CMS Appendix II. An international single species action plan was published in 2004 (Kålås 2004). National action plans for this species have been published for several countries, including Sweden, Estonia, Ukraine, Latvia and Poland (R. Ekblom in litt. 2007, M. Korniluk in litt. 2016). Conservation actions to re-wet the Vinogradovo Floodplain, Moscow Region are underway (Mischenko et al. 2014), and several dedicated habitat restoration projects have been conducted, or are continuing, in several range states (M. Korniluk in litt. 2016). Work has been conducted to investigate the migratory behaviour of this species, and investigate potential site usage (see Klaassen et al. 2011, Lindström et al. 2016).
Conservation and Research Actions Proposed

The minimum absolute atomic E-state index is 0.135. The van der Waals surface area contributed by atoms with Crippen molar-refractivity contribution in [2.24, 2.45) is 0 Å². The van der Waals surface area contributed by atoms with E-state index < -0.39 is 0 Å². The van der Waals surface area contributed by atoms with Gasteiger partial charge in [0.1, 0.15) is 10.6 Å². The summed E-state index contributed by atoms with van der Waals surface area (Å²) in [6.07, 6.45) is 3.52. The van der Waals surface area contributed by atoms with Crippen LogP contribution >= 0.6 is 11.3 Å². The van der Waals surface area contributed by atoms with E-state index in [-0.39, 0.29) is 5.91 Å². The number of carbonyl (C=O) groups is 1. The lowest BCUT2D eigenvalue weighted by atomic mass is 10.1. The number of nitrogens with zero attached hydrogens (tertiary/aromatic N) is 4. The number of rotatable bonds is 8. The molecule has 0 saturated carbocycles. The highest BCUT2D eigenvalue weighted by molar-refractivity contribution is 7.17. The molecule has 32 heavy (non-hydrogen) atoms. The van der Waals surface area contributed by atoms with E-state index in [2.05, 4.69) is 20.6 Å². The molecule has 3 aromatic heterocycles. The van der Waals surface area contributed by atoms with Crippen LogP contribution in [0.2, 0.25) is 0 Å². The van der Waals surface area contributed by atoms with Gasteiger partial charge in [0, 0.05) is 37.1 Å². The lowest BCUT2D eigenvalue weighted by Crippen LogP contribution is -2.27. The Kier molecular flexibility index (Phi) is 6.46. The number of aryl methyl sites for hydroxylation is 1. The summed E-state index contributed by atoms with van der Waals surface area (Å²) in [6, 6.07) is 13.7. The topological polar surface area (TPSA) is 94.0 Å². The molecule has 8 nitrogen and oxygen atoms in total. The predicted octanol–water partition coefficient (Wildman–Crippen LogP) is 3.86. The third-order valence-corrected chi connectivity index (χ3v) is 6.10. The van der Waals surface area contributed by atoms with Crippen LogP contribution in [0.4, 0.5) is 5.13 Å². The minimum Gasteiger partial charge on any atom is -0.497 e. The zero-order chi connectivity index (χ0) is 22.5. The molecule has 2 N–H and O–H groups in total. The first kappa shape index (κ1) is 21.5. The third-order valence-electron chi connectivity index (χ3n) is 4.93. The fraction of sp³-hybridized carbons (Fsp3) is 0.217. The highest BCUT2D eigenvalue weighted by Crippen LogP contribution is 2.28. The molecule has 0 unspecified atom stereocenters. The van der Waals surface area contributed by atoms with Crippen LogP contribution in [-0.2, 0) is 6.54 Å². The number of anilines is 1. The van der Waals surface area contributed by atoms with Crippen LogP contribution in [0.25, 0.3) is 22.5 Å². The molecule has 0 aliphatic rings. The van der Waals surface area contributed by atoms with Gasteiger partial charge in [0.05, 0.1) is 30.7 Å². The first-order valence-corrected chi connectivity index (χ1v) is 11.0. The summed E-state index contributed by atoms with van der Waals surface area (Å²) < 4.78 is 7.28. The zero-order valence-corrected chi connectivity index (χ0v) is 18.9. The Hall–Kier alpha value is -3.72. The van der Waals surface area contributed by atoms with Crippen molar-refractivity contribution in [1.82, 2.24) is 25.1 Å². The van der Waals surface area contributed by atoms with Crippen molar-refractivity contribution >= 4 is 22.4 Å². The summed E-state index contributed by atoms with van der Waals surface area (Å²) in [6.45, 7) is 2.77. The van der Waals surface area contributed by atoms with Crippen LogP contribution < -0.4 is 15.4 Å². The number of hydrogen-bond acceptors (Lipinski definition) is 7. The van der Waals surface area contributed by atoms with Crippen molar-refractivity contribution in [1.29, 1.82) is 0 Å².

Establish coordinated monitoring programmes in all countries within the species's distribution range to monitor trends. Research population numbers and trends in Russia. Monitor rates of habitat loss and degradation. Increase the area of suitable habitat with protected status. Investigate the impact of climate change on the species and determine mitigation measures. Work with farmers and land managers to ensure the use of favourable land management. Initiate changes in agricultural practices through EU and national policies.
Text account compilers
Derhé, M., Malpas, L., Ashpole, J, Westrip, J., O'Brien, A., Taylor, J., Pilgrim, J., Capper, D., Butchart, S.
Korniluk, M., Mischenko, A., Kålås, J., Ekblom, R., Morozov, V., Raudonikis, L., Zöckler, C., Hall, P., Ash, J., Baha El Din, S., Lindström, Å.
BirdLife International (2019) Species factsheet: Gallinago media. Downloaded from http://www.birdlife.org on 12/12/2019. Recommended citation for factsheets for more than one species: BirdLife International (2019) IUCN Red List for birds. Downloaded from http://www.birdlife.org on 12/12/2019.